Baltimore’s waterfront area, the Inner Harbor, is one of the most visited and most photographed parts of the city. Many of Baltimore’s best attractions — the National Aquarium, Maryland Science Center and World Trade Center, to name a few — sit along the waterfront, and when the weather’s nice, you’ll often see street performers entertaining guests on the sidewalks along the water.
Sarasota might not garner as much attention as Miami or Orlando, but this culture-rich city enjoys close proximity to 40 miles of white-sand beaches lining the barrier islands just off shore. In the city proper, Bayfront Park and Marina is a popular place for biking, walking, kayaking or canoeing with views of Sarasota Bay and the city’s skyline.
Each of San Francisco’s waterfront neighborhoods has its own distinct flavor. The most famous, Fisherman’s Wharf, is an industrial fishing port-turned tourist attraction where you can enjoy the fresh catch of the day with views over the bay. The carnival-like atmosphere and hordes of sea lions who make their home at Pier 39 are always a hit with kids, and you’ll find pedestrian-friendly piers dotting the waterfront all the way to the Ferry Building.
New York City
The New York Harbor, where the Hudson River empties into New York Bay, is one of the largest natural harbors in the world, and the city’s 500 miles of coastline are undergoing a major revitalization. Battery Park, located on the southern tip of Manhattan, offers views across the harbor, and you’ll find similar waterfront parks along the East and Hudson rivers in Queens, Brooklyn and Staten Island, to name a few.
Charleston’s charming historic district occupies the southernmost part of the city, where the Cooper and Ashley rivers come together. For the best Charleston waterfront experience, head for the seawall sidewalks along East Battery and Murray Boulevard, or spend an afternoon enjoying the outdoors at the award-winning Waterfront Park.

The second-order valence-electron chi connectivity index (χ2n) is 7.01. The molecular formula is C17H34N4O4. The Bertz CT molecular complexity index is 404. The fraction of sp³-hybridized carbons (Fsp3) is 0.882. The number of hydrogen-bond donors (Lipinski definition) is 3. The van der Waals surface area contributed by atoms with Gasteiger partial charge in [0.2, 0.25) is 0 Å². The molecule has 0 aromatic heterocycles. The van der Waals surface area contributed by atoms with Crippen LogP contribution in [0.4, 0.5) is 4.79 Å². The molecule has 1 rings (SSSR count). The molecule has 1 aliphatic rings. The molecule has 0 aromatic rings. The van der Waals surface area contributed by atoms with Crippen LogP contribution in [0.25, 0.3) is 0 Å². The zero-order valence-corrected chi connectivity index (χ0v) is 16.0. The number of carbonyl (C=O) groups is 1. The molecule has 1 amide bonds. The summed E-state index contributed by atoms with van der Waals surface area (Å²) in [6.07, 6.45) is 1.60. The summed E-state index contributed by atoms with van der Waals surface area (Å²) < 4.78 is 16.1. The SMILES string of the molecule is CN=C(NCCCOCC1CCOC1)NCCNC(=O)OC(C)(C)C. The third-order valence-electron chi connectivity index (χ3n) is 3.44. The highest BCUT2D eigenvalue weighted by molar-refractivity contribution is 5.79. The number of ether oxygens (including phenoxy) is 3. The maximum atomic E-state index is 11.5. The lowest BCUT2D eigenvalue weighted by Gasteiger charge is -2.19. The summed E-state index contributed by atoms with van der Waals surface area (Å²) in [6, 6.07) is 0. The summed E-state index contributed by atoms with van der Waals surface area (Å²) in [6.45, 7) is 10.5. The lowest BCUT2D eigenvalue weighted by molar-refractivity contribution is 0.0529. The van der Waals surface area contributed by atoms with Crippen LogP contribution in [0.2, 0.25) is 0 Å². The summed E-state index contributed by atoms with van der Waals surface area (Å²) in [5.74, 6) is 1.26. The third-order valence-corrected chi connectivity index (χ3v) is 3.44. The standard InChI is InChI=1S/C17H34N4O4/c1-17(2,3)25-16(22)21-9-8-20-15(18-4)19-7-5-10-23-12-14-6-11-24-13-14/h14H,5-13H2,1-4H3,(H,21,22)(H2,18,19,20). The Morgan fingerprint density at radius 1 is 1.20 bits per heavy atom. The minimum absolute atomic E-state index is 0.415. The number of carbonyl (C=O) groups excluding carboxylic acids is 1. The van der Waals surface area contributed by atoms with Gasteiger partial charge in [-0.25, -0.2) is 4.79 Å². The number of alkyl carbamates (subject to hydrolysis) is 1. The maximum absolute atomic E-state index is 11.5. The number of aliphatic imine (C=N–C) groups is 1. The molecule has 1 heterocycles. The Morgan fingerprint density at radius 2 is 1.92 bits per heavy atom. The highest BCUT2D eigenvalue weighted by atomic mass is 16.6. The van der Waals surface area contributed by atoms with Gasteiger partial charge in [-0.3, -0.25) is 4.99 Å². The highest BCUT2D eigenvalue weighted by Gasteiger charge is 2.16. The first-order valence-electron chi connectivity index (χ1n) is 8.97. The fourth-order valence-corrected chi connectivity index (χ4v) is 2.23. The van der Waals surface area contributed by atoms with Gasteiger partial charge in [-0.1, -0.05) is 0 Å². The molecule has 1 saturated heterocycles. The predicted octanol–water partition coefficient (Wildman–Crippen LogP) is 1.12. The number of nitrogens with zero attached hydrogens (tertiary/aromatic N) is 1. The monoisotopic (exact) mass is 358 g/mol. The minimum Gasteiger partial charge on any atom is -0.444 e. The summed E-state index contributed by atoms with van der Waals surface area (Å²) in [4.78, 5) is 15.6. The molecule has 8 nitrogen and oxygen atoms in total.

Vancouver, British Columbia
Vancouver has been blessed with one of the most scenic waterfronts in North America, and there’s no better place to enjoy it than along the Seawall, a 13.6-mile pedestrian path lining Vancouver’s waterfront and passing through Stanley Park. Vancouver is a outdoor enthusiast’s playground, and when the weather’s nice, the city’s waterfront is best enjoyed by kayak.
Whether surfing in La Jolla, rollerblading along Mission Bay or touring a ship at Navy Pier, you’ll find much of San Diego’s action revolves around the water. If you’re hungry for dinner with a view, snag a table at one of the many restaurants at Seaport Village. For a day of free fun in the sun, head to Embarcadero Marine Park.
Thanks to an extensive network of canals and waterways, nearly the entire city of Fort Lauderdale is one giant waterfront, but for visitors, the waterfront action centers around Hollywood Beach Boardwalk, a people-watching paradise. For an overview of all the Fort Lauderdale waterfront has to offer, take a riverboat tour, or if you want to get out on the water, there’s no place better than Fort Lauderdale Beach.
Savannah’s waterfront is one of the most historic areas of the city and a hotspot for shopping, dining and nightlife. The restored warehouses along the water also house dozens of galleries and studios. After you’ve explored River Street on foot, see the city from the river aboard the River Queen, a refurbished paddleboat.
Miami Beach tops the list when it comes to iconic American beaches, but that’s not the only notable waterfront area. The downtown waterfront offers dining and shopping — don’t miss the busy Bayside Marketplace. For a look at the Miami of days gone by, check out the Art Deco facades of South Beach, a 10-mile stretch of Miami coast where an eclectic mix of characters come to see and be seen.